A common expression many seasoned workers pass down is, “It’s not what you know, but who you know.” This is essentially the goal of networking, whether it is in the world of business or social media. Although many teens look at social media as a fun activity, they may not be aware of how online networking platforms like Facebook and Twitter have laid a foundation of how to succeed in their future professional careers.
As defined and detailed by the United States Department of Labor, networking involves conversing with friends, family members and acquaintances about short-term goals, current interests and greatest, long-term aspirations. This system is not only how most people learn about job opportunities, but how they land prospective positions as well. As told by the department’s Office of Disability Employment Policy, “Even if a position is not currently available, networking can lead to informational interviews that can help you not only learn about possible career paths, but also be great exposure for you to be thought of as a potential candidate when a job opens up.”
In addition, a comprehensive analysis of career networking was conducted in the 2009 study, “Effects of networking on career success: A longitudinal study.” Hans-Georg Wolff, Ph.D., and Klaus Moser, Ph.D., from the University of Erlangen-Nuremberg observed variables such as internal vs. external networking and building vs. maintaining vs. utilizing contacts and how they relate to future salary and career satisfaction over a three-year period.
Results showed that participants’ levels of networking were associated with their current salaries as well as a trend of salary growth over time. Other findings included how networking was also linked to career satisfaction, which remained stable over time and how establishing internal networks was deemed more important than building external ones. Overall, the process is considerably worth the investment for one’s future career.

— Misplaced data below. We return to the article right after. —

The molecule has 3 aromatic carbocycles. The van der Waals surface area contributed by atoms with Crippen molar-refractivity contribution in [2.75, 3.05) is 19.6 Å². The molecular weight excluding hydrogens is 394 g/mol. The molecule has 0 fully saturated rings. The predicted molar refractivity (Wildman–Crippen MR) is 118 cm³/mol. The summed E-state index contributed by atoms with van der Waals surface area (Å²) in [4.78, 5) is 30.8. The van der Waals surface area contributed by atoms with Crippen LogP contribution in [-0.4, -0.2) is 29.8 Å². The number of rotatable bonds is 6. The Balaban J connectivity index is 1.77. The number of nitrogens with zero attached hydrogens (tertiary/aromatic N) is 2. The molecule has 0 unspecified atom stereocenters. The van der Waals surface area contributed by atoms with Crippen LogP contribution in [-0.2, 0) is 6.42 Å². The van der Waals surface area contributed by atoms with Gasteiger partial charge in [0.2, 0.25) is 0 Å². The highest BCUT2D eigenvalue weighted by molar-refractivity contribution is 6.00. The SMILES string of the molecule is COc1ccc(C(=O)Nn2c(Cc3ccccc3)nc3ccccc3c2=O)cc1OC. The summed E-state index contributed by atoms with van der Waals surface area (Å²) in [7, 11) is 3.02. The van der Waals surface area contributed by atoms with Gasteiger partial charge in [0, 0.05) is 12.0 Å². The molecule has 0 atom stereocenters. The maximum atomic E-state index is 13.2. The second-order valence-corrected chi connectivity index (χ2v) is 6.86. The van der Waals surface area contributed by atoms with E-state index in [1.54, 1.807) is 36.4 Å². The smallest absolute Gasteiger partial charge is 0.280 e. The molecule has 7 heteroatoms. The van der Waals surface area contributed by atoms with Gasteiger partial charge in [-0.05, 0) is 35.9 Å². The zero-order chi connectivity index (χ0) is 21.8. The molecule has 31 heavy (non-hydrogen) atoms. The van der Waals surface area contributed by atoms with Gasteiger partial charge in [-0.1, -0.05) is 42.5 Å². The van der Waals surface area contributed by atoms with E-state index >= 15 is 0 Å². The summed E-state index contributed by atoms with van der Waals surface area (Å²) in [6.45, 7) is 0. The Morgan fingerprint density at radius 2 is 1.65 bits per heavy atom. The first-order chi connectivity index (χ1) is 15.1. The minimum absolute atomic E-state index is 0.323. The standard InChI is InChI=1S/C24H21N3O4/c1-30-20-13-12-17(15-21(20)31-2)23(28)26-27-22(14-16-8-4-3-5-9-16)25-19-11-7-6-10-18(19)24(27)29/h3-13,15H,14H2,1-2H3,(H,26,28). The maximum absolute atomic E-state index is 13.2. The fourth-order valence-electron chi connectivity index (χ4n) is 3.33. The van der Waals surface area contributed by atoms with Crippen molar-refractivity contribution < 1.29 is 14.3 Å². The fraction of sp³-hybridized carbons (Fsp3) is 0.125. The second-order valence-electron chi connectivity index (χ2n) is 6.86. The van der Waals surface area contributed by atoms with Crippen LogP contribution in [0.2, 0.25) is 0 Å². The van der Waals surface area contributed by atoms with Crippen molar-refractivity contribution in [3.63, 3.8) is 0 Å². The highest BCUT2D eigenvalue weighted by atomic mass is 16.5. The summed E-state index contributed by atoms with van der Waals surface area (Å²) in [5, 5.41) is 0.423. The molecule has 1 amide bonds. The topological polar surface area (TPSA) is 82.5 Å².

Specific advice for teens
Cornell University researched and concluded that 80 percent of available jobs are not actually advertised. This hidden job market is an untapped pool of possibility and networking is the primary strategy to access it. Teens attempting to enter the workforce with this inside knowledge will gain an extra edge when it comes to career stability and satisfaction. In short, learning how to network is an essential skill to gain.
Also, according to a survey conducted by ExecuNet, 77 percent of recruiters reported using online search engines to screen job applicants. In fact, 35 percent of the same recruiters said that they passed on candidates based on their background information available on the Internet. If an adolescent has a social media account, his or her personal webpage will most likely show up on a basic search of their name. It is important teens practice professional networking in all aspects of their self image, especially with information publically available on the Internet.
Sometimes the excess stress of one’s prospective career or current workplace environment can lead to a serious anxiety disorder or even substance abuse. If you or a teen in your life needs professional support, contact Sovereign Health Rancho San Diego over the phone or visit us online to learn about accessible and customizable treatment options.
Written by Lee Yates, Sovereign Health Group writer